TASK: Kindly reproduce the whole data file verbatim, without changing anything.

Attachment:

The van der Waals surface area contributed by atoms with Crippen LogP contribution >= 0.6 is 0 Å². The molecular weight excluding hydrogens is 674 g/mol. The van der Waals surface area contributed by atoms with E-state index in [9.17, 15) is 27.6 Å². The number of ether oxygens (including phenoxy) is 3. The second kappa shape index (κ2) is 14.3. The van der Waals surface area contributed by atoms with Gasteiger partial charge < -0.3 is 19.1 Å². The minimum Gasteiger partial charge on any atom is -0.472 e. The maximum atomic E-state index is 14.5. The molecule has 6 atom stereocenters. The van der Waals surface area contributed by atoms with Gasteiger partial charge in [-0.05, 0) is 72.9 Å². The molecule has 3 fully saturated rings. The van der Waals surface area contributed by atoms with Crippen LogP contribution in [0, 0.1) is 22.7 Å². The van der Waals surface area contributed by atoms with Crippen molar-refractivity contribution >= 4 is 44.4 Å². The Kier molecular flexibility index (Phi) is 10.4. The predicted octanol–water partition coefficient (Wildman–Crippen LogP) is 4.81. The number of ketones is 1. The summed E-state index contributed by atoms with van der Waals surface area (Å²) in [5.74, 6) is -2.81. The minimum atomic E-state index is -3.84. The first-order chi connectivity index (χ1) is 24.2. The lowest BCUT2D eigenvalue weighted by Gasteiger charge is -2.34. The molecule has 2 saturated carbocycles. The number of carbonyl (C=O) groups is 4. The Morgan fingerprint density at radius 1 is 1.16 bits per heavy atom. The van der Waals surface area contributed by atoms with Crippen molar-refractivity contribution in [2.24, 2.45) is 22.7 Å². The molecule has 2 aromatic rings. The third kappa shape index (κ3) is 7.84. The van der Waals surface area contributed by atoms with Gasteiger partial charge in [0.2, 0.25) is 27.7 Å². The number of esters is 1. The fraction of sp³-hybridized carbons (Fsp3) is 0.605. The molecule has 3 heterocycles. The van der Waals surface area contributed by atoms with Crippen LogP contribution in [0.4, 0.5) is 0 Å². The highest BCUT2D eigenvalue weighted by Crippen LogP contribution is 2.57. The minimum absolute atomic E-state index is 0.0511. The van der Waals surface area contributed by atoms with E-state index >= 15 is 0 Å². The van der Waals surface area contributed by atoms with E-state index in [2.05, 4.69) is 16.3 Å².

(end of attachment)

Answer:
The van der Waals surface area contributed by atoms with Crippen LogP contribution >= 0.6 is 0 Å². The molecular weight excluding hydrogens is 674 g/mol. The van der Waals surface area contributed by atoms with E-state index in [9.17, 15) is 27.6 Å². The number of ether oxygens (including phenoxy) is 3. The second kappa shape index (κ2) is 14.3. The van der Waals surface area contributed by atoms with Gasteiger partial charge < -0.3 is 19.1 Å². The minimum Gasteiger partial charge on any atom is -0.472 e. The maximum atomic E-state index is 14.5. The molecule has 6 atom stereocenters. The van der Waals surface area contributed by atoms with Gasteiger partial charge in [-0.05, 0) is 72.9 Å². The molecule has 3 fully saturated rings. The van der Waals surface area contributed by atoms with Crippen LogP contribution in [0, 0.1) is 22.7 Å². The van der Waals surface area contributed by atoms with Crippen molar-refractivity contribution >= 4 is 44.4 Å². The Kier molecular flexibility index (Phi) is 10.4. The predicted octanol–water partition coefficient (Wildman–Crippen LogP) is 4.81. The number of ketones is 1. The summed E-state index contributed by atoms with van der Waals surface area (Å²) in [5.74, 6) is -2.81. The minimum atomic E-state index is -3.84. The first-order chi connectivity index (χ1) is 24.2. The lowest BCUT2D eigenvalue weighted by Gasteiger charge is -2.34. The molecule has 2 saturated carbocycles. The number of carbonyl (C=O) groups is 4. The Morgan fingerprint density at radius 1 is 1.16 bits per heavy atom. The van der Waals surface area contributed by atoms with Crippen molar-refractivity contribution in [2.24, 2.45) is 22.7 Å². The molecule has 2 aromatic rings. The third kappa shape index (κ3) is 7.84. The van der Waals surface area contributed by atoms with Gasteiger partial charge in [0.2, 0.25) is 27.7 Å². The number of esters is 1. The fraction of sp³-hybridized carbons (Fsp3) is 0.605. The molecule has 3 heterocycles. The van der Waals surface area contributed by atoms with Crippen LogP contribution in [0.4, 0.5) is 0 Å². The highest BCUT2D eigenvalue weighted by Crippen LogP contribution is 2.57. The minimum absolute atomic E-state index is 0.0511. The van der Waals surface area contributed by atoms with E-state index >= 15 is 0 Å². The van der Waals surface area contributed by atoms with E-state index in [2.05, 4.69) is 16.3 Å².